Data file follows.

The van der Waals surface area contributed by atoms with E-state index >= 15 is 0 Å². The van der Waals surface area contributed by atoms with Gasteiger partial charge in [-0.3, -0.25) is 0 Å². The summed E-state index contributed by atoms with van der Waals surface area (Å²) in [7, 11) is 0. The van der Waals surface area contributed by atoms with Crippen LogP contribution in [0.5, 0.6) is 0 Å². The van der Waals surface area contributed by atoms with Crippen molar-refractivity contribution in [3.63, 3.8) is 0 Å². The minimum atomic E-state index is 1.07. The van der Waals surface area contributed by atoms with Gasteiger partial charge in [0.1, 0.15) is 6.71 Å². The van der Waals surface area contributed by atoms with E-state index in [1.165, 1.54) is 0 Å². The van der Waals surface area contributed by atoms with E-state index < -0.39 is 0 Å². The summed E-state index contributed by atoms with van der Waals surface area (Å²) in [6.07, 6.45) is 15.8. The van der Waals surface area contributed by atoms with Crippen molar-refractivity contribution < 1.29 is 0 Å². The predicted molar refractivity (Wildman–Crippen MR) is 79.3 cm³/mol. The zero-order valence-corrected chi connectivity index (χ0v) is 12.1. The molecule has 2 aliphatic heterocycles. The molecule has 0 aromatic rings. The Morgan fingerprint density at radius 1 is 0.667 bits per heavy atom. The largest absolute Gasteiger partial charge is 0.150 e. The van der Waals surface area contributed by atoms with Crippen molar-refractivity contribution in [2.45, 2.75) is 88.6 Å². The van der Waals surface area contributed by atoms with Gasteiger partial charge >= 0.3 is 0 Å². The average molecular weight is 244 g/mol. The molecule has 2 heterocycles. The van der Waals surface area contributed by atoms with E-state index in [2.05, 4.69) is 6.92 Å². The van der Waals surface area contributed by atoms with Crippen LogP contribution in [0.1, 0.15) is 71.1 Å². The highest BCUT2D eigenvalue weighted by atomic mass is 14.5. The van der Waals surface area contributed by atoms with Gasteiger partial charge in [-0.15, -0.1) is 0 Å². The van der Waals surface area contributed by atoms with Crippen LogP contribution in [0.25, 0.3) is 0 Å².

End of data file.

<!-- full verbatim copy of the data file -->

The van der Waals surface area contributed by atoms with E-state index >= 15 is 0 Å². The van der Waals surface area contributed by atoms with Gasteiger partial charge in [-0.3, -0.25) is 0 Å². The summed E-state index contributed by atoms with van der Waals surface area (Å²) in [7, 11) is 0. The van der Waals surface area contributed by atoms with Crippen LogP contribution in [0.5, 0.6) is 0 Å². The van der Waals surface area contributed by atoms with Crippen molar-refractivity contribution in [3.63, 3.8) is 0 Å². The minimum atomic E-state index is 1.07. The van der Waals surface area contributed by atoms with Gasteiger partial charge in [0.1, 0.15) is 6.71 Å². The van der Waals surface area contributed by atoms with E-state index in [1.165, 1.54) is 0 Å². The van der Waals surface area contributed by atoms with E-state index < -0.39 is 0 Å². The summed E-state index contributed by atoms with van der Waals surface area (Å²) in [6.07, 6.45) is 15.8. The van der Waals surface area contributed by atoms with Crippen molar-refractivity contribution < 1.29 is 0 Å². The predicted molar refractivity (Wildman–Crippen MR) is 79.3 cm³/mol. The zero-order valence-corrected chi connectivity index (χ0v) is 12.1. The molecule has 2 aliphatic heterocycles. The molecule has 0 aromatic rings. The Morgan fingerprint density at radius 1 is 0.667 bits per heavy atom. The largest absolute Gasteiger partial charge is 0.150 e. The van der Waals surface area contributed by atoms with Crippen molar-refractivity contribution in [2.45, 2.75) is 88.6 Å². The van der Waals surface area contributed by atoms with Gasteiger partial charge >= 0.3 is 0 Å². The average molecular weight is 244 g/mol. The molecule has 2 heterocycles. The van der Waals surface area contributed by atoms with E-state index in [2.05, 4.69) is 6.92 Å². The van der Waals surface area contributed by atoms with Crippen LogP contribution in [0.1, 0.15) is 71.1 Å². The highest BCUT2D eigenvalue weighted by atomic mass is 14.5. The van der Waals surface area contributed by atoms with Gasteiger partial charge in [-0.15, -0.1) is 0 Å². The van der Waals surface area contributed by atoms with Crippen LogP contribution in [0.25, 0.3) is 0 Å².